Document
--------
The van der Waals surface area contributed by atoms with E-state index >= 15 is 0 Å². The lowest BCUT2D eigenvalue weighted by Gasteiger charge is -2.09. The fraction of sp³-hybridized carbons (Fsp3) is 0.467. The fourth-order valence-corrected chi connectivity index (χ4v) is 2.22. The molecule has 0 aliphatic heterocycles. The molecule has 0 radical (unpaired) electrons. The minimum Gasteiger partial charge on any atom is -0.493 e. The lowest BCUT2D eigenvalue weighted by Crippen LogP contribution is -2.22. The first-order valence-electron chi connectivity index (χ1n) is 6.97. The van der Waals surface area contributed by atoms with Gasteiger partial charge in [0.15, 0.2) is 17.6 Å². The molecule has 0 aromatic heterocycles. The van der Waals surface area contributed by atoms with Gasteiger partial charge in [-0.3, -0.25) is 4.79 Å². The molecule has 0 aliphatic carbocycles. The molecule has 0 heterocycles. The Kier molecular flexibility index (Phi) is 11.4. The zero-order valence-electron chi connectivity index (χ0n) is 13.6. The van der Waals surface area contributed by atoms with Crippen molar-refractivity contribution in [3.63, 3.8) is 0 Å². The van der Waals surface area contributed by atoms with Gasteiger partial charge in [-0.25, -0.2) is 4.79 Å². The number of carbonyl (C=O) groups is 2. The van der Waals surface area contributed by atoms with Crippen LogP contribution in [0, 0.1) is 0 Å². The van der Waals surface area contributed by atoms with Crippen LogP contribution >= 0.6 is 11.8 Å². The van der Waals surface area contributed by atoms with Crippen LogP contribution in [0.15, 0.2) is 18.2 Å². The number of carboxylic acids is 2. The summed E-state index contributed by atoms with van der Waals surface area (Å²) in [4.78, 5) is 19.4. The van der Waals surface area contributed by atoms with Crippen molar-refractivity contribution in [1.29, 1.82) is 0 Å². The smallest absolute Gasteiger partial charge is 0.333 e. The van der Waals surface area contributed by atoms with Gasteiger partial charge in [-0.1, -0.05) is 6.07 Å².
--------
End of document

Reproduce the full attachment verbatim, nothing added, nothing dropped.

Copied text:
The van der Waals surface area contributed by atoms with E-state index >= 15 is 0 Å². The lowest BCUT2D eigenvalue weighted by Gasteiger charge is -2.09. The fraction of sp³-hybridized carbons (Fsp3) is 0.467. The fourth-order valence-corrected chi connectivity index (χ4v) is 2.22. The molecule has 0 aliphatic heterocycles. The molecule has 0 radical (unpaired) electrons. The minimum Gasteiger partial charge on any atom is -0.493 e. The lowest BCUT2D eigenvalue weighted by Crippen LogP contribution is -2.22. The first-order valence-electron chi connectivity index (χ1n) is 6.97. The van der Waals surface area contributed by atoms with Gasteiger partial charge in [0.15, 0.2) is 17.6 Å². The molecule has 0 aromatic heterocycles. The van der Waals surface area contributed by atoms with Gasteiger partial charge in [-0.3, -0.25) is 4.79 Å². The molecule has 0 aliphatic carbocycles. The molecule has 0 heterocycles. The Kier molecular flexibility index (Phi) is 11.4. The zero-order valence-electron chi connectivity index (χ0n) is 13.6. The van der Waals surface area contributed by atoms with Crippen molar-refractivity contribution in [3.63, 3.8) is 0 Å². The van der Waals surface area contributed by atoms with Gasteiger partial charge in [-0.25, -0.2) is 4.79 Å². The number of carbonyl (C=O) groups is 2. The van der Waals surface area contributed by atoms with Crippen LogP contribution in [0, 0.1) is 0 Å². The van der Waals surface area contributed by atoms with Crippen LogP contribution >= 0.6 is 11.8 Å². The van der Waals surface area contributed by atoms with Crippen LogP contribution in [0.15, 0.2) is 18.2 Å². The number of carboxylic acids is 2. The summed E-state index contributed by atoms with van der Waals surface area (Å²) in [4.78, 5) is 19.4. The van der Waals surface area contributed by atoms with Crippen molar-refractivity contribution in [1.29, 1.82) is 0 Å². The smallest absolute Gasteiger partial charge is 0.333 e. The van der Waals surface area contributed by atoms with Gasteiger partial charge in [-0.1, -0.05) is 6.07 Å².